Don Imus was fired after his remarks about the Rutgers women's basketball team. His comments were bigoted and ignorant; he hurt feelings, but didn't propose violence against another, unlike Bill O'Reilly’s comments about Michelle Obama.
On February 19, 2008 in response to a caller identified as Maryanne, Woodbury, Connecticut, O’Reilly mentioned lynching. Although Maryanne obviously had issues with Obama's statement, it was O'Reilly who brought up the concept of violence.
O'REILLY: Maryanne, Woodbury, Connecticut: What say you, Maryanne? Maryanne --
CALLER: I'm here.
O'REILLY: -- you're on the air.
CALLER: Here I am.
CALLER: I just wanted to say that I think Michelle Obama is an angry woman -- is speaking, I think, with her real voice for the first time. And --
O'REILLY: But how do you -- what do you base that on? You're basing that on what?
CALLER: Well, your representative asked me not to talk about this, but I have a friend who had knowledge of her and said to me months ago, "This is a very angry," her word was "militant woman."
O'REILLY: All right. What I want you do then, Maryanne, if -- I want you to stay on the line.
O'REILLY: Because it's not fair to Michelle Obama for you --
CALLER: Oh no, all I'm saying is --
O'REILLY: -- because we don't know who you are, and we don't know who your friend is, but we want to know. We want to know, OK. But it's not fair at this point for you to say, "My friend said X and Y," because we just don't know. But if you would give us your information, we would like to talk to your friend. And then whatever your friend tells us, we'll track it down. We'll do it in a fair and balanced and methodical way. That's how we're going to cover this campaign -- all of them, all of them. So stay on the line, give us your information. If indeed Michelle Obama is angry about something, if she has a history, we would like to know that, and then we can put it into some kind of context so that we can be fair to everybody.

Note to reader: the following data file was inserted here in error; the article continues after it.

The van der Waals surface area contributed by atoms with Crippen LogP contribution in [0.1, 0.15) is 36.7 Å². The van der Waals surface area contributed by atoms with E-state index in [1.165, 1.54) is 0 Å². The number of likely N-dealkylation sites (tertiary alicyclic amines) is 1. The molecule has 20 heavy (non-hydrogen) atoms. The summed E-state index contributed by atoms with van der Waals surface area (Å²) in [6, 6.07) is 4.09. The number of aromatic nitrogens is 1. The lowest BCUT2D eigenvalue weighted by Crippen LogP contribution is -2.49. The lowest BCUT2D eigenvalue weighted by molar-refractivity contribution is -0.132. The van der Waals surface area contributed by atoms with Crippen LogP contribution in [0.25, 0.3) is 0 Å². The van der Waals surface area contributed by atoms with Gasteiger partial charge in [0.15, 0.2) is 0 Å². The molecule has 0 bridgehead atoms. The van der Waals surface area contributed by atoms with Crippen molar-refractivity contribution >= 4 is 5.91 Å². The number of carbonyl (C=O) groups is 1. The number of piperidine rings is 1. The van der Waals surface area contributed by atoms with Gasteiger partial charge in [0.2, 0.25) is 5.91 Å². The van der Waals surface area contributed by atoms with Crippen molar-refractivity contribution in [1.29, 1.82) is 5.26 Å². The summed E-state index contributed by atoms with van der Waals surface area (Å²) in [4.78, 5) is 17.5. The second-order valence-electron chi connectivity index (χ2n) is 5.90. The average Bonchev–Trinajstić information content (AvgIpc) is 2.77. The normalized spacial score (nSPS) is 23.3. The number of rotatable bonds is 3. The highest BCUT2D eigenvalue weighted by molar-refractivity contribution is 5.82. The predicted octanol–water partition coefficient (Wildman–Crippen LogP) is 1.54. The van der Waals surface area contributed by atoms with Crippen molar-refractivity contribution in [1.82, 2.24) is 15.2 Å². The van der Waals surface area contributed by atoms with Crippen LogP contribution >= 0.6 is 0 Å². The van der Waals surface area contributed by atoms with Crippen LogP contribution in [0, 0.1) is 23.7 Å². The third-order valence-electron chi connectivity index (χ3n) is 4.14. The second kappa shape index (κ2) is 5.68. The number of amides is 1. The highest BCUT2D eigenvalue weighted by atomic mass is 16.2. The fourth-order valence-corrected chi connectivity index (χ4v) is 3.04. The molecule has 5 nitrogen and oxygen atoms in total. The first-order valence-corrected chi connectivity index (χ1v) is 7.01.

You know, I have a lot of sympathy for Michelle Obama, for Bill Clinton, for all of these people. Bill Clinton, I have sympathy for him, because they're thrown into a hopper where everybody is waiting for them to make a mistake, so that they can just go and bludgeon them. And, you know, Bill Clinton and I don't agree on a lot of things, and I think I've made that clear over the years, but he's trying to stick up for his wife, and every time the guy turns around, there's another demagogue or another ideologue in his face trying to humiliate him because they're rooting for Obama.
That's wrong. And I don't want to go on a lynching party against Michelle Obama unless there's evidence, hard facts, that say this is how the woman really feels. If that's how she really feels -- that America is a bad country or a flawed nation, whatever -- then that's legit. We'll track it down.
1-877-9-NO-SPIN. Right back.
For those who not only understand history, but who have faced bigotry, Obama’s statement is easy to comprehend. Those who that came into adulthood after the 1960's understand the political and social the disillusionment. The early to mid 1960’s were filled with optimism, hope and change. The Civil Rights movement not only helped minorities start to gain equality, but also the younger generation were actively involved in political and social reform. They were out to change the world by ending the war, protecting the environment and creating equality. People marched the streets for peace and equality. Violence was isolated and was only used in response to the harassment by law enforcement.